Thread: Bloat
View Single Post
Old 05 October 2001, 20:55   #9
Give up the ghost
Join Date: Apr 2001
Location: U$A
Age: 25
Posts: 4,662
Before I respond, I'll mention that I split this thread since none of this has arse to do with Faery Tale Adventure.

So much has been posted on this thread since I have been able to get on and read this, I hardly know where to begin. I do agree that I was on the right track and shadowfire either has some connection to the PC industry or Micro$oft, as all of these stupid comments blaming all problems PC on beta software, user errors, etc. and nary a blame in sight to Micro$oft is awful strange. Especially considering the fact that we all know better.

- My A2000 did not have the option to boot into 68000. It had an 030 processor and that was it. Sure, I could pop an 000 chip or rom switcher in there, but I didn't have those things, so in effect, I couldn't do this. Either way, you later dismiss the incompatibility issue of the op-codes anyhow, so what difference does it make? We didn't buy the A3000 because we did our homework first and were aware of certain limitations that came with being an A3000 user regarding backwards compatibility. If you didn't, I hate it for you.

- I never denied that bad code was bad code, but that is not what we were discussing. We were discussing bloatware. And just because bad code exists, doesn't dismiss the fact that bloatware exists, as well.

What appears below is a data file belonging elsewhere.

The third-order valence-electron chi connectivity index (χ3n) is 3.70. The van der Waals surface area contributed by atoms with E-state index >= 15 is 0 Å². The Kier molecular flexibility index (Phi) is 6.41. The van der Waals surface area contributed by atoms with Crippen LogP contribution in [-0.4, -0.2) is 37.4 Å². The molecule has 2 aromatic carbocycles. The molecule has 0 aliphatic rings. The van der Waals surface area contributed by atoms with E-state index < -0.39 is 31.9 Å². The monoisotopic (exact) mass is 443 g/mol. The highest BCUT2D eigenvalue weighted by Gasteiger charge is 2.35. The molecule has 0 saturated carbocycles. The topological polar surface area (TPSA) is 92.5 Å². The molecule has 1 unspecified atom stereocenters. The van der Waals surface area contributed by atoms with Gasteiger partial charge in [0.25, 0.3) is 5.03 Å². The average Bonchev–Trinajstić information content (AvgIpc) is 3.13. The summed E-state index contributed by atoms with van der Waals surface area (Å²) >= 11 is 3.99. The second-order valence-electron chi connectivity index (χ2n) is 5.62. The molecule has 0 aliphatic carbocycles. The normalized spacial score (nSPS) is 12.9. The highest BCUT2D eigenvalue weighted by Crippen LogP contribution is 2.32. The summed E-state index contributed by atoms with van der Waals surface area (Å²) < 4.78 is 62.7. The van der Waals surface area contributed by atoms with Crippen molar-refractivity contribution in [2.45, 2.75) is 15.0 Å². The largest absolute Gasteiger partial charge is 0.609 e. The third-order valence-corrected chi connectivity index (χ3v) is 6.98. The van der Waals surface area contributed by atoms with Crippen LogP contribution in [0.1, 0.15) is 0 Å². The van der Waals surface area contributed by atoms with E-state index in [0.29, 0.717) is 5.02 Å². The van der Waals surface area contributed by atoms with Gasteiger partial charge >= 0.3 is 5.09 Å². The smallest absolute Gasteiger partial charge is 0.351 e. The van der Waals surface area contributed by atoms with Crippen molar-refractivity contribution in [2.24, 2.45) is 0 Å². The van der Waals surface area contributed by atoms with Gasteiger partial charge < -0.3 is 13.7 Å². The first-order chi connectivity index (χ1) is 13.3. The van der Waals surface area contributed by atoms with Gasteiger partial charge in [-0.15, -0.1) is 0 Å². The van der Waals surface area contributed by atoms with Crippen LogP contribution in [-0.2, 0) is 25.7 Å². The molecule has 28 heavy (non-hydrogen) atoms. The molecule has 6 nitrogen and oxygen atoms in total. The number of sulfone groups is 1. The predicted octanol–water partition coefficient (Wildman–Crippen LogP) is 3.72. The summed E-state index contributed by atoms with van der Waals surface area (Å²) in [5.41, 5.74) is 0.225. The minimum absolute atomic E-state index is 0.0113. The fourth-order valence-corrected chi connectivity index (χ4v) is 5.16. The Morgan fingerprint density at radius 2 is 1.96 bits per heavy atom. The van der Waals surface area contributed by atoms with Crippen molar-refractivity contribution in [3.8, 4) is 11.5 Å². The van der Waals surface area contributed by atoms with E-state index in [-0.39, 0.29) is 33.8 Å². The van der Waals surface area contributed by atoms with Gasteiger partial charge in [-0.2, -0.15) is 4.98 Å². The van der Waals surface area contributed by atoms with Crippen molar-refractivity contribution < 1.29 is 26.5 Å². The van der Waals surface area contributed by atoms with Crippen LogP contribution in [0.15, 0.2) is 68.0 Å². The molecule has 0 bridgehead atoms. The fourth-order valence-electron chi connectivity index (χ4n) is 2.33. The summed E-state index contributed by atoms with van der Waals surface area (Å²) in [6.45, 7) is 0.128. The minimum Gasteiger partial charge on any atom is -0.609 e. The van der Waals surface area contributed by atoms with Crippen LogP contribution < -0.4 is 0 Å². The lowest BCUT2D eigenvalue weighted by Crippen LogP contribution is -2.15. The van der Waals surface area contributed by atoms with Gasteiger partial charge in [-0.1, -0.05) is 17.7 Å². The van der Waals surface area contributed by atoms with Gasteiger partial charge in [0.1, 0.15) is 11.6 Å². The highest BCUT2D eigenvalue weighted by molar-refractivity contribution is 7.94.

If you had enough money to buy a machine & a development kit & get your game published, you definitely had enough money to get minimal (Certified) developer support from Commodore. No if's and's or but's about that one.
Not true. There are ifs ands & buts: you talk of 'affording' the development kit...the starting coding teams who were programming from their bedrooms and selling their wares to the softco house likely couldn't afford it, but at the same time, the software houses many times simply didn't bother, afford or not. And even if they had said kits, every programmer of games released by them were not done by an 8-5 staff that clocked in and out everyday with these tools at their disposal. More often than not, the development team was completely separate from the publishing company. I think we have all read enough horror stories from the developers about their dealings with the publishers, including the typical being ripped off of money, among other things. We are talking about impassioned programmers, not the kind of mindless zombies churning out games now with their pre-fab 3D engines tied into 3D drivers, graphic cards and the OS. Let's call a spade a spade here...your parallels are completely unfair!

When codetapper fixes the games, does he not add a *lot* of software from the WHDLoad suite? Isn't that bloat? Don't you require a SHITLOAD more memory to run the WHDLoad versions than the original?
You're delusional, dude! No, a *lot* of software from the WHDLoad suite is not added. Since you obviously don't know, I'll explain. You install the WHDLoad 'suite'. The archive for that package is 120k!!! You think that's a lot while you defend PC games and OS? And as is discussed in a different thread, the memory requirements can very often be reduced by a switch in either the command line or in the icon for the WHDLoad game. But those that need a WHDLoad version due to incompatibility with their too powerful machine typically have these minimal memory requirements that you refer to as SHITLOAD. Perhaps you can elaborate on that term with some real examples.